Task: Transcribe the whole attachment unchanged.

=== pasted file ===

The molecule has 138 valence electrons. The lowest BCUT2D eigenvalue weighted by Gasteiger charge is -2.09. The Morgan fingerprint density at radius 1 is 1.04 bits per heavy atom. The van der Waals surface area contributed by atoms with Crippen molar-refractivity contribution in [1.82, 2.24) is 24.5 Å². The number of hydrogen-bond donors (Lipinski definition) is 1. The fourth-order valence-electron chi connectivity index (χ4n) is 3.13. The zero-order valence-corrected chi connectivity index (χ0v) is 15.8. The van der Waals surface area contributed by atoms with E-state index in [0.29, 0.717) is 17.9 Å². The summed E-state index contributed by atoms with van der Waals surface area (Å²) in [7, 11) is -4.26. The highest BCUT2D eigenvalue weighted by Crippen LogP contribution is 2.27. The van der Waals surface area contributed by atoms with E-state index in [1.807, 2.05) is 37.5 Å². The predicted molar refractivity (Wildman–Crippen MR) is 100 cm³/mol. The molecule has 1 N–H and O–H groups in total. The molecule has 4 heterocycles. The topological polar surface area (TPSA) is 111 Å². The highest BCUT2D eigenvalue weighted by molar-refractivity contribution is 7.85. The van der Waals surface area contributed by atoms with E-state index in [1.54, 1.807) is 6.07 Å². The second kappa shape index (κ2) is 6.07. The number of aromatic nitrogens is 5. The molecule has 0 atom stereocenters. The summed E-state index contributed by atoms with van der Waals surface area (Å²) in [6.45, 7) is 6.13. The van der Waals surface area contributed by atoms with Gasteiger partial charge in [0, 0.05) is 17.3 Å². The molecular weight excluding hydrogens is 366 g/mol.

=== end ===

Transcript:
The molecule has 138 valence electrons. The lowest BCUT2D eigenvalue weighted by Gasteiger charge is -2.09. The Morgan fingerprint density at radius 1 is 1.04 bits per heavy atom. The van der Waals surface area contributed by atoms with Crippen molar-refractivity contribution in [1.82, 2.24) is 24.5 Å². The number of hydrogen-bond donors (Lipinski definition) is 1. The fourth-order valence-electron chi connectivity index (χ4n) is 3.13. The zero-order valence-corrected chi connectivity index (χ0v) is 15.8. The van der Waals surface area contributed by atoms with E-state index in [0.29, 0.717) is 17.9 Å². The summed E-state index contributed by atoms with van der Waals surface area (Å²) in [7, 11) is -4.26. The highest BCUT2D eigenvalue weighted by Crippen LogP contribution is 2.27. The van der Waals surface area contributed by atoms with E-state index in [1.807, 2.05) is 37.5 Å². The predicted molar refractivity (Wildman–Crippen MR) is 100 cm³/mol. The molecule has 1 N–H and O–H groups in total. The molecule has 4 heterocycles. The topological polar surface area (TPSA) is 111 Å². The highest BCUT2D eigenvalue weighted by molar-refractivity contribution is 7.85. The van der Waals surface area contributed by atoms with E-state index in [1.54, 1.807) is 6.07 Å². The second kappa shape index (κ2) is 6.07. The number of aromatic nitrogens is 5. The molecule has 0 atom stereocenters. The summed E-state index contributed by atoms with van der Waals surface area (Å²) in [6.45, 7) is 6.13. The van der Waals surface area contributed by atoms with Gasteiger partial charge in [0, 0.05) is 17.3 Å². The molecular weight excluding hydrogens is 366 g/mol.